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ISSUE 116 VOL 6 PUBLISHED 10/18/2002

Budget cut implications anticipated

By Jane Dudzinski
News Editor

Friday, October 18, 2002

On Oct. 4 Kathy Ruby, director of financial aid, and Mike Wilhelmi, director of government and community affairs for the Minnesota Private College Council, held a session in the Buntrock Commons called "Minnesota Money Smarts," in which the pair addressed the current work-study cuts that have occurred at St. Olaf during this past school year.

Last year, nearly $2 million in Minnesota State Grants helped 583 St. Olaf students finance their educations. This year, because of state budget deficits and the current economy, the grants have been significantly reduced and the state’s work study funds have been completely eliminated.

"It's going to affect many Minnesota students (and their families) in a very material way, and by extension will impact their friends, roommates and classmates," said Nancy Ashmore, senior communications specialist for St. Olaf. "I know it's something I'm keeping very ‘top of mind’ as I listen to candidates promising me they won't raise my taxes, but not saying where they're going to find the money to balance the budget."

In a typical year, work study funds come from the state and federal government, as well as from St. Olaf. This year, however, the $12.4 million work-study budget from the state was instead used to finance the State Grant Program, which experienced record-high numbers of students needing its services. Thus, the shortfall in the Minnesota State Grant Program was approximately $17 million for the 2003 fiscal year.

Many factors influenced the decision to switch funds, including the current state of the economy and the rising price of tuition at schools in the state.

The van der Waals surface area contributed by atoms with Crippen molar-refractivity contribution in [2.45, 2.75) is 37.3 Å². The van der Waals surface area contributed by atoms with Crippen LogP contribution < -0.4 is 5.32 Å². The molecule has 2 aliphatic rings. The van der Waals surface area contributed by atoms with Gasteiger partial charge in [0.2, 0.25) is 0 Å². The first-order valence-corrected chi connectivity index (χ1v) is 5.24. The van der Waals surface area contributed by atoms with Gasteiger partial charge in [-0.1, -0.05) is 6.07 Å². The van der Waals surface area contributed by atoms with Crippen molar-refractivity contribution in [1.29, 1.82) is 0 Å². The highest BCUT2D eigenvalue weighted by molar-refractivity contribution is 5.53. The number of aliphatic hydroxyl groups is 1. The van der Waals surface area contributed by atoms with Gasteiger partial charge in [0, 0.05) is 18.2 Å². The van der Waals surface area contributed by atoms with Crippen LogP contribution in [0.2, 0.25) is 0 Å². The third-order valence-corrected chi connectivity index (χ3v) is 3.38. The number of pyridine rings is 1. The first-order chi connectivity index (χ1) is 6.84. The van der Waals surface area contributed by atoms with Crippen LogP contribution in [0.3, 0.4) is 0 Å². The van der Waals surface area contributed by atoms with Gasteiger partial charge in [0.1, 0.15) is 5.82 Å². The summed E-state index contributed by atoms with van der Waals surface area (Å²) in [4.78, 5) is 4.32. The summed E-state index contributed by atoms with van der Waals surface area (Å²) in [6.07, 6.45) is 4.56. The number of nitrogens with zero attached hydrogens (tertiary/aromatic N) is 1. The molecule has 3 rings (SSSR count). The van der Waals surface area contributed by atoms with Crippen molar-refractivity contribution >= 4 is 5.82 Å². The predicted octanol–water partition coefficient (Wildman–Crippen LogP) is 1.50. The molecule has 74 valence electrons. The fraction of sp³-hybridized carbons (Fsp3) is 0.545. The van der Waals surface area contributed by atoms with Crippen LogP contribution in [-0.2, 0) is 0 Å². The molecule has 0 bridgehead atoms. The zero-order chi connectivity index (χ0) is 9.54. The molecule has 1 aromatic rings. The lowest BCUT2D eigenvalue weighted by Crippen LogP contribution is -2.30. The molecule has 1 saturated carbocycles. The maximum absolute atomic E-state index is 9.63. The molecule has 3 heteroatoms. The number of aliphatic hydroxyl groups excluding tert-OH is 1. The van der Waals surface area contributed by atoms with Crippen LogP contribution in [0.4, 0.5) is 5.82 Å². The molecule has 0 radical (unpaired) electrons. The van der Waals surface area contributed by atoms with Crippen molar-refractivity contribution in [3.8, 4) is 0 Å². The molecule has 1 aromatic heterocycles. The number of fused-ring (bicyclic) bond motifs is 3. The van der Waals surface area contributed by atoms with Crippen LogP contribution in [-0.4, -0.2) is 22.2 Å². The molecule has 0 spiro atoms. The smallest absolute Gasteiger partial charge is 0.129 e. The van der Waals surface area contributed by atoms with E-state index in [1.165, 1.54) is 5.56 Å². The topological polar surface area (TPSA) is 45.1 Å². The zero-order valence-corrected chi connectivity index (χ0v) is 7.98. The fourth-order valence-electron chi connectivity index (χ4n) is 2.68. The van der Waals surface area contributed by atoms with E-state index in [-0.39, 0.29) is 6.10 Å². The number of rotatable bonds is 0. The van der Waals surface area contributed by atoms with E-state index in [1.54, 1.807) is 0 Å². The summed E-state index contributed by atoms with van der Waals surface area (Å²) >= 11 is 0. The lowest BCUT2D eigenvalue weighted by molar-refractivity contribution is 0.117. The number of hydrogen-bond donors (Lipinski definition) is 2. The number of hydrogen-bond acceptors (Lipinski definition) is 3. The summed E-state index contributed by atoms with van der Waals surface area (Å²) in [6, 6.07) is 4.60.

Fortunately, the financial aid office was able to meet every student’s work-study award this year through the utilization of "reserve funds." According to the fact sheet dispersed at the session, the college is not sure if it will be able to do this again in the future.

The Minnesota State Grant Program, originally established in 1967, gives need-based financial aid to Minnesota natives who attend any Minnesota college or university. It currently operates under the idea of "shared responsibility," through which students, families, and the state and federal governments are "responsible" for helping all Minnesotans go to college.

According to the Minnesota Private College Council’s website, state and federal funding for need-based financial aid has not recently been able to match the rising costs of college tuitions for both public and private institutions. Currently, the Minnesota Private College Council’s goal is to make the private college community aware of many of such issues so that they might politically support Minnesota’s need-based financial aid programs.

The session encouraged students to contact their Minnesota state representatives and senators in order to increase awareness of the current problem facing the state’s student work program.

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